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Kicking: Pads vs. Bag Question

Discussion in 'Standup Technique' started by Teriasn, Oct 17, 2010.

  1. Teriasn

    Teriasn White Belt

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    I tend to over think things and I have massively confused myself in regard to proper Muay Thai kicking technique. Any thoughts on the following question would be helpful to me:

    I am told that I am supposed to turn my leg so that I am landing squarely with my shin and so that I am not
     
  2. SunNovaGun

    SunNovaGun Blue Belt

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    I'd never really thought about it but I see what you're saying.

    Two things come to mind.

    1. Heavy bag workouts work technique and endurance while pad workouts are more coordination and reaction.

    2. It's hard to hold pads such that you could kick them in a perfectly horizontal plane. Also when working out on pads you're generally kicking higher (head kick height) as opposed to a heavy bag where you're more often kicking at body or leg height.
     
  3. EVIL5150

    EVIL5150 Brown Belt

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    There are several types of round kick. Try thinking of 3 basic angles; 45
     
  4. dat1978

    dat1978 Brown Belt

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    its difficult to hold the pads perfectly vertical, but you can hold it enough that it doesn't hinder the kickers ability to turn over the hips and leg. when i teach people to hold pads i specifically say not to hold the pads at too much of a downward angle just for the reason the OP mentioned.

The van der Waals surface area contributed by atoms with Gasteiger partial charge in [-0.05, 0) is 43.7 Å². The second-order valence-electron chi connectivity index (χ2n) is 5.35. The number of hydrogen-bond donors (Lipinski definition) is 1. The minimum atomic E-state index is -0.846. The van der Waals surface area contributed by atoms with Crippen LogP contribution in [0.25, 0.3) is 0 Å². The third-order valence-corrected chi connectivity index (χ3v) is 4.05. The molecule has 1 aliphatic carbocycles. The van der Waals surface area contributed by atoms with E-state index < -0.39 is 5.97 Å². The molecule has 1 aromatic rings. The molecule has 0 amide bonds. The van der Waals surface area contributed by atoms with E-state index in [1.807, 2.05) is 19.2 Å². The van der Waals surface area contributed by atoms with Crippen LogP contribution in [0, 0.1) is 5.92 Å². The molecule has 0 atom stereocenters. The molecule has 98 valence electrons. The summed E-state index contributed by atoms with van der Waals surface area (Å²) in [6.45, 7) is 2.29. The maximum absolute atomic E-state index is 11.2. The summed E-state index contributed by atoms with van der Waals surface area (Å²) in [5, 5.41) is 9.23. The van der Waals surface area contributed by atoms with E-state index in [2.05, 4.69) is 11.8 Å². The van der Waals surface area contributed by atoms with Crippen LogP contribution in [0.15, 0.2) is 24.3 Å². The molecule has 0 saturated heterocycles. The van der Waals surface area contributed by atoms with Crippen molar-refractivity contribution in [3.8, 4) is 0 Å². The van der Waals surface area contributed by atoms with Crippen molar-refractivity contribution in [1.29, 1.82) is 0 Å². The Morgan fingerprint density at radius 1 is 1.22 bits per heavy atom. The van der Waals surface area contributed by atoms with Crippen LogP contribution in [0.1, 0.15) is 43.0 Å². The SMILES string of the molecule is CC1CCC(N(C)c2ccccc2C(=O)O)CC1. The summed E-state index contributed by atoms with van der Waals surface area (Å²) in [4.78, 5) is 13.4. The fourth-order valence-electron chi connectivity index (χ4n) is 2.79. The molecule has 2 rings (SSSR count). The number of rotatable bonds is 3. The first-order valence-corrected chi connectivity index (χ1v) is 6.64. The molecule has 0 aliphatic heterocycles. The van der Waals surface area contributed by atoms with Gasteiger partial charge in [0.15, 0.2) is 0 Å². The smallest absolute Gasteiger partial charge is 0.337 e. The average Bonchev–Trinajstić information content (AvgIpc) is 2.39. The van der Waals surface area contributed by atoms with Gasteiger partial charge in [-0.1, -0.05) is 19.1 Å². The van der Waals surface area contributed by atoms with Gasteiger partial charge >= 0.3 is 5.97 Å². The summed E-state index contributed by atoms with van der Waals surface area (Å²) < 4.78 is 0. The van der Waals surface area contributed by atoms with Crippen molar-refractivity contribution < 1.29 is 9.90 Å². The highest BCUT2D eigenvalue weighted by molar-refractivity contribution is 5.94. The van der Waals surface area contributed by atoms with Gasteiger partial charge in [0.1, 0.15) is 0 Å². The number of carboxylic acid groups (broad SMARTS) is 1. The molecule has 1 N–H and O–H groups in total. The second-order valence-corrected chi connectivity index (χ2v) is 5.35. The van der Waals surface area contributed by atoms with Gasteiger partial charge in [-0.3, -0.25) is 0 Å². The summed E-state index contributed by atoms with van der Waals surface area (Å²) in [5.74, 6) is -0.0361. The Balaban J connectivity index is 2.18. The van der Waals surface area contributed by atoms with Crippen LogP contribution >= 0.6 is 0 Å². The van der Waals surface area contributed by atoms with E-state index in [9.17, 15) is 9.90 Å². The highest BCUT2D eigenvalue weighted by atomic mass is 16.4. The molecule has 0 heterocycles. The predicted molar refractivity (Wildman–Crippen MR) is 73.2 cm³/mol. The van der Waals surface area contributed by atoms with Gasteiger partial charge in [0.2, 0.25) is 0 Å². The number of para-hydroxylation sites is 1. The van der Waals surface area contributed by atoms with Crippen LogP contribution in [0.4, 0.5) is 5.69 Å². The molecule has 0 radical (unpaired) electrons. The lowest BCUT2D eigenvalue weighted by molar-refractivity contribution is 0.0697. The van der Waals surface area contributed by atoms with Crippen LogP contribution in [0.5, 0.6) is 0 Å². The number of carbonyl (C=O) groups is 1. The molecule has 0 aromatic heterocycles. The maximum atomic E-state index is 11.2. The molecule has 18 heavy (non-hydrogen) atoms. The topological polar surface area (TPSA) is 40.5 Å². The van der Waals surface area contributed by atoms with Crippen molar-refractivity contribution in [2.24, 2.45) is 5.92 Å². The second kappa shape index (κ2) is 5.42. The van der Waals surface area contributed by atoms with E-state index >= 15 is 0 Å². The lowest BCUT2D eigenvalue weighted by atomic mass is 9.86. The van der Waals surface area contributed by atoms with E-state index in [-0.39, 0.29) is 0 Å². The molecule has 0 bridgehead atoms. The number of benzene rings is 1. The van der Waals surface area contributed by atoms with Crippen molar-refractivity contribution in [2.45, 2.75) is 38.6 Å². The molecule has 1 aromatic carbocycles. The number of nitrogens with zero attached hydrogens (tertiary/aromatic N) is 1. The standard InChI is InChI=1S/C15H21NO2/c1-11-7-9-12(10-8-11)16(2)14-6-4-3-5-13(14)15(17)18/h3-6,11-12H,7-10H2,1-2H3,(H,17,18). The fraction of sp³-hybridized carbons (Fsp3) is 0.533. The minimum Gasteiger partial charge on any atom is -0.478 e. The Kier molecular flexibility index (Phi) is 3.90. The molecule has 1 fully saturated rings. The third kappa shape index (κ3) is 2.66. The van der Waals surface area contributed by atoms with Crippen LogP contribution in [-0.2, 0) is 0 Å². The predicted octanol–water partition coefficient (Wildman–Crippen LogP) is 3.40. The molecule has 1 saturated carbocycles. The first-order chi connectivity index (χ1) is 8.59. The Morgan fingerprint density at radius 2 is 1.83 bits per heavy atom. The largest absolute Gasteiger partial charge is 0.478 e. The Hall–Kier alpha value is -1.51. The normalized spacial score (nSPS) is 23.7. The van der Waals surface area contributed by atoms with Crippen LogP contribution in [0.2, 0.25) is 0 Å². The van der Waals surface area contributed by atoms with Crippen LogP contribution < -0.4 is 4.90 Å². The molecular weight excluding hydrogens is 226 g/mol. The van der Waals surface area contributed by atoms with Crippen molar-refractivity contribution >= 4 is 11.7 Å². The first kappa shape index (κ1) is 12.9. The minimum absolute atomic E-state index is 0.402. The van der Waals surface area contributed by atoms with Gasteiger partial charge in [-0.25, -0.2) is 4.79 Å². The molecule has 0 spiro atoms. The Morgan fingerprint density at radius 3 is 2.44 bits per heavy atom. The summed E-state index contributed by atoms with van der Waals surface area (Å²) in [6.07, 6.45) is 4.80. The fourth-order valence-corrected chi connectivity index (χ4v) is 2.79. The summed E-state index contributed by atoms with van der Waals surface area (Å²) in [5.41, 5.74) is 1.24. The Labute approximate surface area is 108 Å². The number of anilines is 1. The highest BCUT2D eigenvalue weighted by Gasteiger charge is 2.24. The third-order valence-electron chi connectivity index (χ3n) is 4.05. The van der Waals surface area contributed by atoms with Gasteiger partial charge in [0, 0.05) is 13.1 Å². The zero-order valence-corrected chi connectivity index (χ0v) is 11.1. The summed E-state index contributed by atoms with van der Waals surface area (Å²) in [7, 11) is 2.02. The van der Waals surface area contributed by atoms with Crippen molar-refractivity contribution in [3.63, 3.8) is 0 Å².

basically, imo its the pad holders that are not holding it right and forcing you to kick that way.
     
  5. c0r1nth14n

    c0r1nth14n Blue Belt

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    I've never gotten a great explanation of which situations call for which kick, but it's like Evil5150 said - there's different angles. My coach has me doing a downward angle for low kicks, and then there's 3 different ones for body kicks - angled up, horizontal, and a horizontal one that lands differently and is supposed to push your opponent back more. My head kicks aren't good enough to even be working on that yet so I'm not sure about those, I'm still trying to get the form and the flexibility better.
     
  6. xilliun

    xilliun Brown Belt

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    It's more to do with rolling your hip over onto the pads instead of you just throwing your kick upwards if you catch my drift.
     
  7. loyal2thegame

    loyal2thegame White Belt

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    If your leg is completely horizontal upon impact you are not hitting square with your shin. However, at about a 45 degree angle you are hitting with the thickest portion of the bone.
     
  8. EVIL5150

    EVIL5150 Brown Belt

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    what are you talking about? are you afraid of hurting the shinbone?

    I actually find the 45
     
  9. Bennosuke

    Bennosuke Blue Belt

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    I've noticed different gyms put a different emphasis on a different type of kick. In general, the leg should strike the target at a perpendicular angle, to maximize force transmission (you would punch a wall from head on not from the side for this reason). For kicking the legs, you generally kick down. This allows you to sink more of your weight on impact, lands flusher on a bent leg, and is harder to catch (so I've heard). A body kick will either be thrown at an upward angle (much faster) or horizontal (parallel to the ground. I prefer the later as it is stronger and this is how I was initially taught, however I know people who only use the angled kick. For high kicks, it really depends on your flexibility.

    In general, it is easier to hold pads for mid and high kicks at a downward angle, as you can use a bit of your body weight to support your arms and your arms are in a stronger position.
     
  10. phanattic